border protection, and peacekeeping. To date, Latin American countries have
undertaken only moderate efforts to modernize their forces. Modernization will be
required over the next 5-10 years, but the USG wants to control any potential arms
race and will address the question of release of sophisticated aircraft.
Dr. Davis explained that the first plenary meeting of Wassenaar would take place the
week of December 9. Among the issues to be addressed was updating the CCL/dual-use list to assure continuity with the Wassenaar list. The new list would be released by
Gerry Hamilton within the next few weeks. Exporters must also supply information for
transparency purposes under Wassenaar.
The first question from the audience was a request for clarification of the differences
between COCOM and Wassenaar. Dr. Davis explained that Wassenaar is a nonproliferation regime and focuses on coordinating national policies to prevent
dangerous buildups of arms and arms-related technologies, not COCOM-type controls.
Wassenaar is based on a different premise; not on one overarching threat but on a
world of diffuse threats--which include Iran, Iraq, Libya, and North Korea -- to which
multilateral controls are the proper response. A member asked about the restoration of export activity with Armscor in South
Africa. Dr. Davis said progress was being made but the Department of Justice was
leading the investigation.
A question was asked noting that 69 countries had so far ratified the CWC and that
29 April 1997 is the implementing date; however, the U.S., Russia, and China must
still ratify by that date. Dr. Davis said she was hopeful that the U.S. will ratify by
that date, especially since the U.S. was one of the principal initiators.
During a discussion of when the decision to release aircraft to Latin America would
be made, Dr. Davis said the issue was still under review. Several members were
concerned that with continued reluctance by the USG to make a decision, foreign
manufacturers not under similar constraints would not only win the upgrade market
but also the new aircraft market. If that happened, the U.S. would lose the ability to
control configuration and level of sophistication. It would also result in a lost
opportunity for the U.S. in terms of military cooperation and a loss of influence
overall. Examples cited were the MiG-29 sale to Peru and the Kfir sale to Ecuador,
which included U.S. parts, primarily the J-79 engine and the USG retransfer
authorization for the engine.
A member asked about transfers to Taiwan. Dr. Davis said she had explained to the-PRC about the annual review of defense systems to Taiwan, which has been
standard practice since 1979. On the "bucket issue," the PRC may interpret the
Communique as it wishes, but the fact remains that Taiwan must replace its
In answer to a question about the use of Defense Export Loan Guarantees (DELG)
to Central Europe, Dr. Davis said it was now possible to use DELG for those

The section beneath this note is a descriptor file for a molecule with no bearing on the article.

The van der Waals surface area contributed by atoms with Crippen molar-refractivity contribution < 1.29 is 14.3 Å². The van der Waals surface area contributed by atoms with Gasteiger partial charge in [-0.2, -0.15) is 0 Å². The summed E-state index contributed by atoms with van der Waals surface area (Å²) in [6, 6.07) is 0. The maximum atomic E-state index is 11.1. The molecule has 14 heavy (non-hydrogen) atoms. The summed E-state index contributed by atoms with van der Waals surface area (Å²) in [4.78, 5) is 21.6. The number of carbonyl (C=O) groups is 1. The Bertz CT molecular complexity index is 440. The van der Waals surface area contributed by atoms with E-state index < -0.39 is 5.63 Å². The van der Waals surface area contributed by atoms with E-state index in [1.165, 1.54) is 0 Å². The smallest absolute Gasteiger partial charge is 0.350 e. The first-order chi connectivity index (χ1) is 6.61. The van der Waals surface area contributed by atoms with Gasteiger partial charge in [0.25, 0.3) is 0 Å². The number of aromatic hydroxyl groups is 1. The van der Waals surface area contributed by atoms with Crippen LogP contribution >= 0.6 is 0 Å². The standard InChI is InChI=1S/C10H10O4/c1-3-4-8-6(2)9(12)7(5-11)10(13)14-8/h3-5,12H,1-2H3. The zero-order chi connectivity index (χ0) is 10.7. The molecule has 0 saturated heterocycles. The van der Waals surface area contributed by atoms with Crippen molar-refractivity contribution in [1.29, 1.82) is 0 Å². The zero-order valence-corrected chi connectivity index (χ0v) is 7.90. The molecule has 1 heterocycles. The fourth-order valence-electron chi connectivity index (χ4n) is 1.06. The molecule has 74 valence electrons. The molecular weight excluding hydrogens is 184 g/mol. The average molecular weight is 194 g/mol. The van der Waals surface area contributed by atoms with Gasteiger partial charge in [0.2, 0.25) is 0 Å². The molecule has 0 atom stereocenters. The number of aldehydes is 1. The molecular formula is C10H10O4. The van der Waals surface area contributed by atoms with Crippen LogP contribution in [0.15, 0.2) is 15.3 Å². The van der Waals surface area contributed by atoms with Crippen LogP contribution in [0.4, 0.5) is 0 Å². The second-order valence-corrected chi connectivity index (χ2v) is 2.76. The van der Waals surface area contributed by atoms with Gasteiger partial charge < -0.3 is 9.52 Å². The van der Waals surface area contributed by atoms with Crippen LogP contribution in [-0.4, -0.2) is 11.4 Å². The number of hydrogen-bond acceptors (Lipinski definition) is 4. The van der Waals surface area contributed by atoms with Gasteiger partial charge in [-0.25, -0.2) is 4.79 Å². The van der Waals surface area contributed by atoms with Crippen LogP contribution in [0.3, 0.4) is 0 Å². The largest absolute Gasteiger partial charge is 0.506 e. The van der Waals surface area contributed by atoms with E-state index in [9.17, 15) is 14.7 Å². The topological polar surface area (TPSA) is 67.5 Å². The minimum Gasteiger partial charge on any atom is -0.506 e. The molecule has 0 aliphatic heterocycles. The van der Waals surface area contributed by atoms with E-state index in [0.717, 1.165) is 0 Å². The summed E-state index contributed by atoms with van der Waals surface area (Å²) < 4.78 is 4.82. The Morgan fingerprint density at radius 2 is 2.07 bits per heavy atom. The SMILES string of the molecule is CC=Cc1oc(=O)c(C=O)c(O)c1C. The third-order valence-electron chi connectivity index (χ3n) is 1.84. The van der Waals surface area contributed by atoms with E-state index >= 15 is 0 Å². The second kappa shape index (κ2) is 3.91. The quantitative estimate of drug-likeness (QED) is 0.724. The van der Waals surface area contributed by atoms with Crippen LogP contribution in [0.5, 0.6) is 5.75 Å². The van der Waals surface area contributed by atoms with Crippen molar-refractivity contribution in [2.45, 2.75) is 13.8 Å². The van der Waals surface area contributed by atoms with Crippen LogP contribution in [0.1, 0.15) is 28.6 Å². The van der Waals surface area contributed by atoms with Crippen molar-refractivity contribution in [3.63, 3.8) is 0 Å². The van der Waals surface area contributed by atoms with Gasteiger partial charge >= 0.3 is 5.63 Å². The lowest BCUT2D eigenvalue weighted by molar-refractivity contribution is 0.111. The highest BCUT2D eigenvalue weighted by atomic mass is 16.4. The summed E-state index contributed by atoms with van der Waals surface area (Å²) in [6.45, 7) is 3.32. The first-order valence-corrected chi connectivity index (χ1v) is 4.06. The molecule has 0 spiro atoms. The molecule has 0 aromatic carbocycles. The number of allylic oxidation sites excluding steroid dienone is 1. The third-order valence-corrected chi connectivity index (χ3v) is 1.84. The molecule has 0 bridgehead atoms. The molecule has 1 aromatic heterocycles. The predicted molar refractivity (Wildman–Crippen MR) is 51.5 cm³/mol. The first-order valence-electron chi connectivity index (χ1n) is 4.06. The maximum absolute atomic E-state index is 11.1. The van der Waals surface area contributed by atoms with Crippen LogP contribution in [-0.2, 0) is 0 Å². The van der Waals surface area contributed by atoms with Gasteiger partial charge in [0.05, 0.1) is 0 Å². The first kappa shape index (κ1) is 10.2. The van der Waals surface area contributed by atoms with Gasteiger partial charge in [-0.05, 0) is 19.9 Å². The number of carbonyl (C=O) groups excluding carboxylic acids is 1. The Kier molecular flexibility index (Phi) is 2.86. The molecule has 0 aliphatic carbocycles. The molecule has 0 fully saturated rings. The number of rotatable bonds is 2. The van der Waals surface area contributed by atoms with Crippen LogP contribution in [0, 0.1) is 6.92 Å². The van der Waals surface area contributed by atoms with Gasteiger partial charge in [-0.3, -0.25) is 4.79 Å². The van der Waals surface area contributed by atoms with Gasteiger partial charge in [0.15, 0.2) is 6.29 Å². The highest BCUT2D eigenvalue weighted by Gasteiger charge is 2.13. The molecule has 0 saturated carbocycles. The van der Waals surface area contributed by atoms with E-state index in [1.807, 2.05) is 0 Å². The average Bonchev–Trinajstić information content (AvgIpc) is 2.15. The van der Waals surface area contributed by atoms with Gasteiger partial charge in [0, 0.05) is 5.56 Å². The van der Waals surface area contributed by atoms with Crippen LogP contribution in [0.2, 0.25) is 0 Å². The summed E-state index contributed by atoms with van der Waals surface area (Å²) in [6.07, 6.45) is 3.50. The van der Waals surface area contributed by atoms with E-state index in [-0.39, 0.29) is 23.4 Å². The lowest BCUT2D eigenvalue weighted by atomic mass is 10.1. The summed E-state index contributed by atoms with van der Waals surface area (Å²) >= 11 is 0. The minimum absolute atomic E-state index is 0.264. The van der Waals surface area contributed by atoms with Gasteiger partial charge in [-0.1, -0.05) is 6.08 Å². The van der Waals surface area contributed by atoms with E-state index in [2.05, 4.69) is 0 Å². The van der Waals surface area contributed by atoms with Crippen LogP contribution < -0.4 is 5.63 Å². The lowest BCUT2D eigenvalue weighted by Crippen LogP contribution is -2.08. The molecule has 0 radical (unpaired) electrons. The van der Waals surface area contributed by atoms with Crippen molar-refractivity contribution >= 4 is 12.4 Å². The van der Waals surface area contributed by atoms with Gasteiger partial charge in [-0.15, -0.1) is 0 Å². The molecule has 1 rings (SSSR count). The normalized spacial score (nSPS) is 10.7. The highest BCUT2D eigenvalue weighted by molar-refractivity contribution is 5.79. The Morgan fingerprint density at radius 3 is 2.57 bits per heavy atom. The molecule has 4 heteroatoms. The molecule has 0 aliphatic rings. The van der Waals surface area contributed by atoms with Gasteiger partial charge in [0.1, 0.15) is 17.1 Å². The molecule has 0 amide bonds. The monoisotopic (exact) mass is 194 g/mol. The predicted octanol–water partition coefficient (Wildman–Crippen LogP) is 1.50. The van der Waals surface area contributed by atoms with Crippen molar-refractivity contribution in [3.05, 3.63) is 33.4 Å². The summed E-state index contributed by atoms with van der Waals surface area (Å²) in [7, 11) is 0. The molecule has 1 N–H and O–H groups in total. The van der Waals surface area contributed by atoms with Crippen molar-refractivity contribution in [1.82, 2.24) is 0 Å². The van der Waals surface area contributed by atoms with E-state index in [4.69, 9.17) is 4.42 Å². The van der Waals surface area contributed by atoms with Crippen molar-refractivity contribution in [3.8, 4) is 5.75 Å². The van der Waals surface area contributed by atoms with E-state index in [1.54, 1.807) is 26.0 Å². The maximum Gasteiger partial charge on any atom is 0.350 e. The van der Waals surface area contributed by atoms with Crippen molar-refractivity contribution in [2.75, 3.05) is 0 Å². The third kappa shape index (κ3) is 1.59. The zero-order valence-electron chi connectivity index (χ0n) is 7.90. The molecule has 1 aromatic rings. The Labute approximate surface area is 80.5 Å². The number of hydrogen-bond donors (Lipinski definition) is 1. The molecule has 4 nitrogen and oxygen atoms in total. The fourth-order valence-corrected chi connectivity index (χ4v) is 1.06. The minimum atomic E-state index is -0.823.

purposes. Dr. Davis was then asked whether fees for DELG could be paid for with
FMF. There was some discussion by PM/ATEC staff, but the reply was that as State
interprets the legislation FMF cannot be used to fund DELG fees.
A member asked Dr. Davis to expand on China and its sales of -- M-11 missiles to
Pakistan. She replied that the Chinese made commitments regarding sales of
missiles and missile technology in October 1994 but had yet to pass legislation
necessary to implement export controls and a system of review. Therefore, the M-1 1
issue remains in a "watch and review" status.
Dr. Davis confirmed that the Administration planned a sale to Indonesia of F-16s purchased by Pakistan but later embargoed.
A follow-up question noted that poor countries sometimes cannot comply with the
controls approach. Dr. Davis responded that in some instances arms exports do
constitute an important part of the economy but that this does not absolve them of
their obligation to behave responsibly.
In another question on Wassenaar, a member asked about the prior notification
provision. Dr. Davis cited transparency as a key aspect of Wassenaar but noted that
there is no veto capability. The U.S. supports the "no undercutting" provision. A
country which denies a sale must notify the Wassenaar Group. If another country
steps in to make the sale, it must also notify the group. At that point, only diplomatic pressure may be brought
against that country.
A member asked about export of technical data over the Internet. Dr. Davis said she was not aware of any change but would look into it. [Note: Since then Judge Patel has ruled
it was an infringement of free speech.]
Mr. Thomas J. Murtagh
Office of the Deputy Under Secretary of Defense for International and Commercial Programs
Mr. Murtagh presented a brief outline of the Defense Export Loan Guarantee (DELG)
program and introduced DELG team members, Messrs. Robert Hertzfeld, Jay
Mandelbaum, and Andy Gilmour before turning the briefing over to Mr. Hertzfeld
Under the implementing legislation, the DELG is administered by DoD and applies to
both EMS and direct commercial sales. The program was built on the Export-Import
Bank model; however the briefing outlined a number of differences.
A member asked if defense services were eligible. Mr. Hertzfeld said services are
eligible including services performed in the U.S. Costs covering moving U.S.
overseas and their related housing costs, cars, etc. are eligible and are being handled
by case. DoD policy will be consistent with the Ex-Im Local Costs policy.
Another member asked if the requirement for a signed contract prior to the DELG
commitment was risky for the buyer. Mr. Hertzfeld said there will not be a final DELG
commitment before the USG makes a final decision allowing the sale through the
issuance of an export license or other authorization (like an LOI). Furthermore, Ex-IM
requires a contract before issuing a Final Commitment.
A member asked for examples of country risk ratings and related exposure fees. Mr.
Hertzfeld stated that the lower the rating, the lower the exposure fee. For example,
Hungary is a 5, the Czech Republic is a 3, and Turkey is a 6. For the same 5-year
disbursement schedule, with a 5-year repayment, the respective exposure fees would be
approximately 19.6% for Hungary, 8.9% for the Czech Republic, and 27.5% for